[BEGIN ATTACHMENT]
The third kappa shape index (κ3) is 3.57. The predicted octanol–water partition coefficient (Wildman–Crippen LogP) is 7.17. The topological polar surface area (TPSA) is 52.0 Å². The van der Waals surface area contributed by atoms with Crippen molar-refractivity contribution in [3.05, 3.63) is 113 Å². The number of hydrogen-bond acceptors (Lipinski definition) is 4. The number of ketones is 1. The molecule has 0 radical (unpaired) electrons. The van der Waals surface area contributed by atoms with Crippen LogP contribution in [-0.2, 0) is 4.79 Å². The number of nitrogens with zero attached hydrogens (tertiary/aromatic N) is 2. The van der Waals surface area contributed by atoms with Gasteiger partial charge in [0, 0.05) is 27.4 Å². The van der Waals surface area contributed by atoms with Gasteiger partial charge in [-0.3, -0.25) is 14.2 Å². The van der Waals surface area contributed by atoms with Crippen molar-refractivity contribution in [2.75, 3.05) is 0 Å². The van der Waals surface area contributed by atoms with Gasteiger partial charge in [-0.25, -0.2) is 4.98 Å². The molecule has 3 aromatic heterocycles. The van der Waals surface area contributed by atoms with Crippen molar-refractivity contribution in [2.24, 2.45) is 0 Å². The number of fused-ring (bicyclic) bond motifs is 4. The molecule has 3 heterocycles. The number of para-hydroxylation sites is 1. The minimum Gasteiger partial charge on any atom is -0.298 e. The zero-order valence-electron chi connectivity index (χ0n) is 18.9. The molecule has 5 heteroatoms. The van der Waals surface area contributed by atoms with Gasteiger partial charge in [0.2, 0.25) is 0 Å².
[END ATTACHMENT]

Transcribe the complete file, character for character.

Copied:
The third kappa shape index (κ3) is 3.57. The predicted octanol–water partition coefficient (Wildman–Crippen LogP) is 7.17. The topological polar surface area (TPSA) is 52.0 Å². The van der Waals surface area contributed by atoms with Crippen molar-refractivity contribution in [3.05, 3.63) is 113 Å². The number of hydrogen-bond acceptors (Lipinski definition) is 4. The number of ketones is 1. The molecule has 0 radical (unpaired) electrons. The van der Waals surface area contributed by atoms with Crippen LogP contribution in [-0.2, 0) is 4.79 Å². The number of nitrogens with zero attached hydrogens (tertiary/aromatic N) is 2. The van der Waals surface area contributed by atoms with Gasteiger partial charge in [0, 0.05) is 27.4 Å². The van der Waals surface area contributed by atoms with Gasteiger partial charge in [-0.3, -0.25) is 14.2 Å². The van der Waals surface area contributed by atoms with Crippen molar-refractivity contribution in [2.75, 3.05) is 0 Å². The van der Waals surface area contributed by atoms with Gasteiger partial charge in [-0.25, -0.2) is 4.98 Å². The molecule has 3 aromatic heterocycles. The van der Waals surface area contributed by atoms with Crippen molar-refractivity contribution in [2.24, 2.45) is 0 Å². The number of fused-ring (bicyclic) bond motifs is 4. The molecule has 3 heterocycles. The number of para-hydroxylation sites is 1. The minimum Gasteiger partial charge on any atom is -0.298 e. The zero-order valence-electron chi connectivity index (χ0n) is 18.9. The molecule has 5 heteroatoms. The van der Waals surface area contributed by atoms with Gasteiger partial charge in [0.2, 0.25) is 0 Å².